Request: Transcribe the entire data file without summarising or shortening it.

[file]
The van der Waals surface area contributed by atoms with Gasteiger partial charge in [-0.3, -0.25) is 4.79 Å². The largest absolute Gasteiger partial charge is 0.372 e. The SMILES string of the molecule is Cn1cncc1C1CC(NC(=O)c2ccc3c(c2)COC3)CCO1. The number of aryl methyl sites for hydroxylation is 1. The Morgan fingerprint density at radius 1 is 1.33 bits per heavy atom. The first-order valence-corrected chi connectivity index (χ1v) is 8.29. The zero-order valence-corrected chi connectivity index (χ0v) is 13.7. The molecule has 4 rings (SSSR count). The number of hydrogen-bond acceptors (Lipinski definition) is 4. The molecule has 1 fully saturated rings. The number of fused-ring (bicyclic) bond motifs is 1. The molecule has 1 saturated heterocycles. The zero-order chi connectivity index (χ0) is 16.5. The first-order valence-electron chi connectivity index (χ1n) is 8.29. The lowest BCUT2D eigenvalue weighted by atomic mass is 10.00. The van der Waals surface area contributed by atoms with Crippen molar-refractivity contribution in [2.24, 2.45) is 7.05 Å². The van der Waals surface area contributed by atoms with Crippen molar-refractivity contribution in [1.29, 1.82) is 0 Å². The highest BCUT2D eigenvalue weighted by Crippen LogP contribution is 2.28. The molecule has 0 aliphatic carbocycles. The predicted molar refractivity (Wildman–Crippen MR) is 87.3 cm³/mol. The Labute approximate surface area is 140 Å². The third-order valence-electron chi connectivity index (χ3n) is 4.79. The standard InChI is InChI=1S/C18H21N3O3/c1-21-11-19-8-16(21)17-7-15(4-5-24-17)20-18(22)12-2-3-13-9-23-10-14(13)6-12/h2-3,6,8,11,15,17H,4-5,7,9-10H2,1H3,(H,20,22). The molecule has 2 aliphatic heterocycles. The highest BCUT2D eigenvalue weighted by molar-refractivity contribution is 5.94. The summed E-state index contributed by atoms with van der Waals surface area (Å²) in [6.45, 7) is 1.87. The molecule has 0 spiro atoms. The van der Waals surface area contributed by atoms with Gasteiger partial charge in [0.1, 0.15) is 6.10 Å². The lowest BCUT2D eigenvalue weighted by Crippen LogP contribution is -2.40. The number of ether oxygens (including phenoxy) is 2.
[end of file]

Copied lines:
The van der Waals surface area contributed by atoms with Gasteiger partial charge in [-0.3, -0.25) is 4.79 Å². The largest absolute Gasteiger partial charge is 0.372 e. The SMILES string of the molecule is Cn1cncc1C1CC(NC(=O)c2ccc3c(c2)COC3)CCO1. The number of aryl methyl sites for hydroxylation is 1. The Morgan fingerprint density at radius 1 is 1.33 bits per heavy atom. The first-order valence-corrected chi connectivity index (χ1v) is 8.29. The zero-order valence-corrected chi connectivity index (χ0v) is 13.7. The molecule has 4 rings (SSSR count). The number of hydrogen-bond acceptors (Lipinski definition) is 4. The molecule has 1 fully saturated rings. The number of fused-ring (bicyclic) bond motifs is 1. The molecule has 1 saturated heterocycles. The zero-order chi connectivity index (χ0) is 16.5. The first-order valence-electron chi connectivity index (χ1n) is 8.29. The lowest BCUT2D eigenvalue weighted by atomic mass is 10.00. The van der Waals surface area contributed by atoms with Crippen molar-refractivity contribution in [2.24, 2.45) is 7.05 Å². The van der Waals surface area contributed by atoms with Crippen molar-refractivity contribution in [1.29, 1.82) is 0 Å². The highest BCUT2D eigenvalue weighted by Crippen LogP contribution is 2.28. The molecule has 0 aliphatic carbocycles. The predicted molar refractivity (Wildman–Crippen MR) is 87.3 cm³/mol. The Labute approximate surface area is 140 Å². The third-order valence-electron chi connectivity index (χ3n) is 4.79. The standard InChI is InChI=1S/C18H21N3O3/c1-21-11-19-8-16(21)17-7-15(4-5-24-17)20-18(22)12-2-3-13-9-23-10-14(13)6-12/h2-3,6,8,11,15,17H,4-5,7,9-10H2,1H3,(H,20,22). The molecule has 2 aliphatic heterocycles. The highest BCUT2D eigenvalue weighted by molar-refractivity contribution is 5.94. The summed E-state index contributed by atoms with van der Waals surface area (Å²) in [6.45, 7) is 1.87. The molecule has 0 spiro atoms. The van der Waals surface area contributed by atoms with Gasteiger partial charge in [0.1, 0.15) is 6.10 Å². The lowest BCUT2D eigenvalue weighted by Crippen LogP contribution is -2.40. The number of ether oxygens (including phenoxy) is 2.